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Liberia Revenue Authority Regulation to Thwart False Declaration by Importers

Liberia Revenue Authority Regulation to Thwart False Declaration by Importers

Monrovia – Tax evasion is not a crime that has been taken seriously in Liberia, but the Liberia Revenue Authority (LRA) is struggling to curb such financial malpractice that appears to be causing the government to lose millions of dollars in revenue generation.


Report by Alpha Daffae Senkpeni, This email address is being protected from spambots. You need JavaScript enabled to view it.


The LRA has had its fair share of condemnations in recent weeks following the imposition of new taxes and regulations to curb tax evasion and at the same time raise revenue to meet up with the current fiscal budget.

 Criticisms from importers over new regulations during the just ended festive season sparked protests, while the additional new US$0.01tariff on all voice calls has made the government unpopular with many Liberians and critics are asserting that the government wants to generate revenue at the detriment of already struggling masses.

To avoid the uproar from the protesting Liberian importers during the Christmas season; the government backtracked on its regulations.

In an exclusive interview with FrontPage Africa on Monday, February 13, LRA Commissioner General, Elfreda Stewart-Tamba, said the commission has reintroduced the system in order to prevent the understating of invoices by importers.

She said the work of the LRA is to transform the revenue collection system to transform and develop the country, adding that this requires a new approach to prevent tax evasion.

The LRA boss said some importers wrongly declare by presenting invoices that are understating the value of the items they import, which makes it difficult for the commission to determine the quantity of what is imported.

“So what we tried to introduce and we have now – we stepped back because of the holidays…, when you bring goods into the country you must declare the content – item by item,” Tamba said.

The new system is still being resisted by these Liberian importers as they claim the taxes are too high, but the LRA says it is working on sensitizing importers.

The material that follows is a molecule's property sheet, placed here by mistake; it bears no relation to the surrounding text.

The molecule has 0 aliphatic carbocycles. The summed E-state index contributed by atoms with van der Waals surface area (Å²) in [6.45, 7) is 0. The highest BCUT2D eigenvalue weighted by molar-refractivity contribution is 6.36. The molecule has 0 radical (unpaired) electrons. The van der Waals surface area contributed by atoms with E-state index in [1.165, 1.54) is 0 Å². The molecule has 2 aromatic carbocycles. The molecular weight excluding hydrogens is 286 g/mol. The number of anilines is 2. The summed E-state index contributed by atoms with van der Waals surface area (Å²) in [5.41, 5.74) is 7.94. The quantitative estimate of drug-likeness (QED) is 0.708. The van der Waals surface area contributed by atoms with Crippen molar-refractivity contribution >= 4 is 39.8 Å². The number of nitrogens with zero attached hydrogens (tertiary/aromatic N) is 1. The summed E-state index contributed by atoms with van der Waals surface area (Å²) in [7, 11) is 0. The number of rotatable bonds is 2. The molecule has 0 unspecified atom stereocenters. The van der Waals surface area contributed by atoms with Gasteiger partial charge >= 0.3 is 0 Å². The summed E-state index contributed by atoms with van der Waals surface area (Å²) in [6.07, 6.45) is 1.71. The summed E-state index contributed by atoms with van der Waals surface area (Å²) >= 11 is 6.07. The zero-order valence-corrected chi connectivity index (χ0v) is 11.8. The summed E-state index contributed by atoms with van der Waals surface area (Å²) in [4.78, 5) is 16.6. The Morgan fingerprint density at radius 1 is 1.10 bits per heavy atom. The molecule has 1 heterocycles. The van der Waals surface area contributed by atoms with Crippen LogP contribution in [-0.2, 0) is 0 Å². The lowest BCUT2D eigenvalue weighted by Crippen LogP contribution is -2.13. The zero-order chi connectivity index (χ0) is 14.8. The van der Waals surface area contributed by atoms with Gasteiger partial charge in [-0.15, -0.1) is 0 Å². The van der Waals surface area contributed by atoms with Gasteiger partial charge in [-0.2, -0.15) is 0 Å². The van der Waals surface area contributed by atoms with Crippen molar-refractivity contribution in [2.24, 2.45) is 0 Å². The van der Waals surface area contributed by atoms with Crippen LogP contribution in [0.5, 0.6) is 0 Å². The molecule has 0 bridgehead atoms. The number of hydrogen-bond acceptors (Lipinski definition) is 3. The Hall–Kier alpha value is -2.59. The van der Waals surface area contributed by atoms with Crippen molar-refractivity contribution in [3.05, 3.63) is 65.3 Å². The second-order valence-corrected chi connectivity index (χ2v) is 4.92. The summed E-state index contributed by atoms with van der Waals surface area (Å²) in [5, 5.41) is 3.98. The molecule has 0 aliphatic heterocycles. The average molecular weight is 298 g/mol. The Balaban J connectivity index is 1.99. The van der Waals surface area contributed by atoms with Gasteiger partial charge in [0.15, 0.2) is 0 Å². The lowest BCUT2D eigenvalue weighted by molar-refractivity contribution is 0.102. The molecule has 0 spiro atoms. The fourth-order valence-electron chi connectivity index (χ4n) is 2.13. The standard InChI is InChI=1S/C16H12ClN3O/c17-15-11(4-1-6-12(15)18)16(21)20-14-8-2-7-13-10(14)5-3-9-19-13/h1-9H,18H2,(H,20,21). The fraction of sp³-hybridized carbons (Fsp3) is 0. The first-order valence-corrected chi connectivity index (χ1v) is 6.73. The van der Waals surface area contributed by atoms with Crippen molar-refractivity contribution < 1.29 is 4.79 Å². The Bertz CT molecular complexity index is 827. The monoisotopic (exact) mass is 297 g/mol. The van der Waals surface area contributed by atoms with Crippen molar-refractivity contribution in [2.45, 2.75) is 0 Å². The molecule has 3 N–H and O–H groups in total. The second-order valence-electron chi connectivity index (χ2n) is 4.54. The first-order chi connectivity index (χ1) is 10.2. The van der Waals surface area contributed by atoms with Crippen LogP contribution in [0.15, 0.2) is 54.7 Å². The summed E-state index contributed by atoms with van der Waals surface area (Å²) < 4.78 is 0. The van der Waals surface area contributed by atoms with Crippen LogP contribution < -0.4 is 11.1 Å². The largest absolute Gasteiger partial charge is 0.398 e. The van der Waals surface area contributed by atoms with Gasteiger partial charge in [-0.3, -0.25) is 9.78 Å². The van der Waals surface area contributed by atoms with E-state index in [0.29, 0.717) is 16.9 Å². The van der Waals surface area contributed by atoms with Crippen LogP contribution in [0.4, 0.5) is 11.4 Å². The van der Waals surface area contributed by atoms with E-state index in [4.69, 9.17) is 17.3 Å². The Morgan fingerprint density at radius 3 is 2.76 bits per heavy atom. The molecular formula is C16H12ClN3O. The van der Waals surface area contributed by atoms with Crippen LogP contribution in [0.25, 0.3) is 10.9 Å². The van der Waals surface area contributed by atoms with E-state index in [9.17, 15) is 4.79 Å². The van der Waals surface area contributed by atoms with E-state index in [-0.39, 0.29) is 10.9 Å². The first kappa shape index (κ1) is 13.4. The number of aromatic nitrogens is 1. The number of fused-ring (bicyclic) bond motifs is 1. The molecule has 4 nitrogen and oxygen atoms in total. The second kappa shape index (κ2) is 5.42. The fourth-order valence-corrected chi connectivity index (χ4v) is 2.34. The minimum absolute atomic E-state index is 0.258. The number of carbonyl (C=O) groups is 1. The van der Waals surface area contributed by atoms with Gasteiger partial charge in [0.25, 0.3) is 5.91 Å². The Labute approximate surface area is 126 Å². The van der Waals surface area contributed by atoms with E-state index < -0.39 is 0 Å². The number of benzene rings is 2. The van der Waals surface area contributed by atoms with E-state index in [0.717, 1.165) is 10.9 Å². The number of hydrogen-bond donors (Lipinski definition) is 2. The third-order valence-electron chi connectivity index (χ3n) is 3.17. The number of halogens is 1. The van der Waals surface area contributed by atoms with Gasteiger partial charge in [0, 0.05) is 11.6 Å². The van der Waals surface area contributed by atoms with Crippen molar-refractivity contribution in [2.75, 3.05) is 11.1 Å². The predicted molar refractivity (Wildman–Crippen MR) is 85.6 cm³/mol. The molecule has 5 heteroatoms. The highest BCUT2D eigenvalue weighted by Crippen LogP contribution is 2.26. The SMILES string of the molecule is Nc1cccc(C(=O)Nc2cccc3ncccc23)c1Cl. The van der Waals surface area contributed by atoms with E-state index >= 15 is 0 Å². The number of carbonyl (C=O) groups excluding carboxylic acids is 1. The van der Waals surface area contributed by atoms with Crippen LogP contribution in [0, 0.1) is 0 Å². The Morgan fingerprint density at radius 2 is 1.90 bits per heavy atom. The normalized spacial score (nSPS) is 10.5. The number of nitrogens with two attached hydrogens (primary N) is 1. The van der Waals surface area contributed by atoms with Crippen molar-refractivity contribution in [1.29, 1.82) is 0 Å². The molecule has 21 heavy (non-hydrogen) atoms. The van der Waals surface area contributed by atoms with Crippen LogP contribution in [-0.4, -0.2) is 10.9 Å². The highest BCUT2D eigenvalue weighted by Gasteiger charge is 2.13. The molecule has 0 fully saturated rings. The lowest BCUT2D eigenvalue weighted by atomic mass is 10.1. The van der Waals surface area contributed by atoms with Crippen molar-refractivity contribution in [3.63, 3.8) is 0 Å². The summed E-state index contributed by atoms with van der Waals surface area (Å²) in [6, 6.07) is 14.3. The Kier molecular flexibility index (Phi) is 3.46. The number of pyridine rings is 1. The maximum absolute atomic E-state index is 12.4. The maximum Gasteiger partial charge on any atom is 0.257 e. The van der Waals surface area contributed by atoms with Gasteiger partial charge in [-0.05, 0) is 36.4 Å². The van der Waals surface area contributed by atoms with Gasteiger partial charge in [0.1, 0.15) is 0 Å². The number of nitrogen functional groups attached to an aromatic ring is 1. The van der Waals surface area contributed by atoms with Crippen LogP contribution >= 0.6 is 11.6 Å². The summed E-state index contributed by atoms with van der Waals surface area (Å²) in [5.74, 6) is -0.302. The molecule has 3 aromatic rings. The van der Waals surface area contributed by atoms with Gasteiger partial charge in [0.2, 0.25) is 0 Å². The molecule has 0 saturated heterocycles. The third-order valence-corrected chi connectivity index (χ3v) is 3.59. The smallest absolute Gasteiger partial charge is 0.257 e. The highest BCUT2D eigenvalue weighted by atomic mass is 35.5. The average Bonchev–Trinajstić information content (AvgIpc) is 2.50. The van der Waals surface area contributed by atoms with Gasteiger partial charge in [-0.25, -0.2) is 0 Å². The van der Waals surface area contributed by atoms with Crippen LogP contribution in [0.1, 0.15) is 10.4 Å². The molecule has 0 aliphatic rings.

“All they have to do is to submit their invoices, their genuine invoices. That shouldn’t be a problem - but the record will show that in some cases they don’t have their invoices,” she said. "

"People are falsely declaring their income – major business, currently we are data mining…; you have major businesses in the country that just falsely declare their income.”

 Raising revenue to meet up with current 2016/2017 fiscal budget seems impossible for the government especially as the prices of the country’s main exports have drastically dropped on the world’s market.

Exploring other areas of generating revenue has come with challenges especially as the public decry the US$0.01 tax on voice call.

Although the LRA and the Liberia Telecommunication Authority (LTA) have been condemned for the new tax regulations, Commissioner General Tamba says her commission doesn’t impose tax but there was an increasing need to put a break on the revenue decline by using the telecom sector.

 “We had a problem whereby we see our GST declining and our corporate income tax declining - to address that problem we need to levy tax on the sector to mitigate the drop in the revenue,” she said, adding that there has been a drop in the revenue from US$20 million to US$6 million, while the voice call usage going up.”

 The LRA boss said the commission will initiate series of audits of the GSM companies by July this year.

 Reviewing Voice Call Tariff

“Given the outcry from citizens, we been looking at the design of the tax - and that process is ongoing,” the LRA Commissioner revealed.

But the revision of the new revenue law on voice call will obviously impact the budget after previous forecast showed that the sector could raise about US$8 million from the voice calls.

Asked if there are other means of generating revenue unlike imposing tariffs on voice calls, she said the LRA is looking to expanding its tax collection net to business entities that are evading taxes.

“Like these business people who import - when these goods come they clear through one person…; the tax authority do not know the other importers and these importers are subject to other taxes,” Tamba said.

Transforming and Modernizing LRA

Speaking earlier, Madam Tamba said the LRA is aiming to introduce an automation system otherwise known as electronic system ‘E-System,’ adding that significant inroads have been made and by June this year the system will be up and running.

The new system, according to Madam Tamba, will ensure filing and the payment of taxes electronically, adding that the electronic system while upgrade revenue collection to meet up with other African countries.

“In addition to our new system, we are also looking to strengthen our data center, we need reliable power and reliable wide local area network - so coming with E-System will strengthen wide and local area network,” she said.

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